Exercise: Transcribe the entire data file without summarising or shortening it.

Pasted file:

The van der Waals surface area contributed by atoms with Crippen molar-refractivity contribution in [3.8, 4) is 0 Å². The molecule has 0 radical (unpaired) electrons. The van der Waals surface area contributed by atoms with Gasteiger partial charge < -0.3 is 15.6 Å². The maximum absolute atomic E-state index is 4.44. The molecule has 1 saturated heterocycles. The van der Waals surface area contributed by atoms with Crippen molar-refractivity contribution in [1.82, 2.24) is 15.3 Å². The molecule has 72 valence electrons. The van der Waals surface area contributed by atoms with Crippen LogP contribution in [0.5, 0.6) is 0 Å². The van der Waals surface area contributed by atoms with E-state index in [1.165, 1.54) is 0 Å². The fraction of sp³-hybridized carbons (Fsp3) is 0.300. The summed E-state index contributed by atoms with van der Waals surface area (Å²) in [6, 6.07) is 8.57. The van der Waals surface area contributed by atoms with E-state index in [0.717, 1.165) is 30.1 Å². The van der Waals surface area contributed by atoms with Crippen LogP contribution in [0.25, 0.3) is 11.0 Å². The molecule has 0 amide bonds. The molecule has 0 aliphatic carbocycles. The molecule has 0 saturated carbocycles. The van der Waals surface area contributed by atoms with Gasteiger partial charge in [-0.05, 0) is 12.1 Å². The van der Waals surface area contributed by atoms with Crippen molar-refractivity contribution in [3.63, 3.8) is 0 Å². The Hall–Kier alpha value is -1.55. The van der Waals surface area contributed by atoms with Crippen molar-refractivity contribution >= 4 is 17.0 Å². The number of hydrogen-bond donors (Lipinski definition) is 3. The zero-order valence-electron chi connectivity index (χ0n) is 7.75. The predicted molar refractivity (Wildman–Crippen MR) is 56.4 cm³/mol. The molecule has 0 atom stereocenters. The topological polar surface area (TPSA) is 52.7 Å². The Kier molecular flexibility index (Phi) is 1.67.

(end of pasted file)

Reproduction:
The van der Waals surface area contributed by atoms with Crippen molar-refractivity contribution in [3.8, 4) is 0 Å². The molecule has 0 radical (unpaired) electrons. The van der Waals surface area contributed by atoms with Gasteiger partial charge < -0.3 is 15.6 Å². The maximum absolute atomic E-state index is 4.44. The molecule has 1 saturated heterocycles. The van der Waals surface area contributed by atoms with Crippen molar-refractivity contribution in [1.82, 2.24) is 15.3 Å². The molecule has 72 valence electrons. The van der Waals surface area contributed by atoms with Crippen LogP contribution in [0.5, 0.6) is 0 Å². The van der Waals surface area contributed by atoms with E-state index in [1.165, 1.54) is 0 Å². The fraction of sp³-hybridized carbons (Fsp3) is 0.300. The summed E-state index contributed by atoms with van der Waals surface area (Å²) in [6, 6.07) is 8.57. The van der Waals surface area contributed by atoms with E-state index in [0.717, 1.165) is 30.1 Å². The van der Waals surface area contributed by atoms with Crippen LogP contribution in [0.25, 0.3) is 11.0 Å². The molecule has 0 amide bonds. The molecule has 0 aliphatic carbocycles. The molecule has 0 saturated carbocycles. The van der Waals surface area contributed by atoms with Gasteiger partial charge in [-0.05, 0) is 12.1 Å². The van der Waals surface area contributed by atoms with Crippen molar-refractivity contribution in [3.63, 3.8) is 0 Å². The Hall–Kier alpha value is -1.55. The van der Waals surface area contributed by atoms with Crippen molar-refractivity contribution >= 4 is 17.0 Å². The number of hydrogen-bond donors (Lipinski definition) is 3. The zero-order valence-electron chi connectivity index (χ0n) is 7.75. The predicted molar refractivity (Wildman–Crippen MR) is 56.4 cm³/mol. The molecule has 0 atom stereocenters. The topological polar surface area (TPSA) is 52.7 Å². The Kier molecular flexibility index (Phi) is 1.67.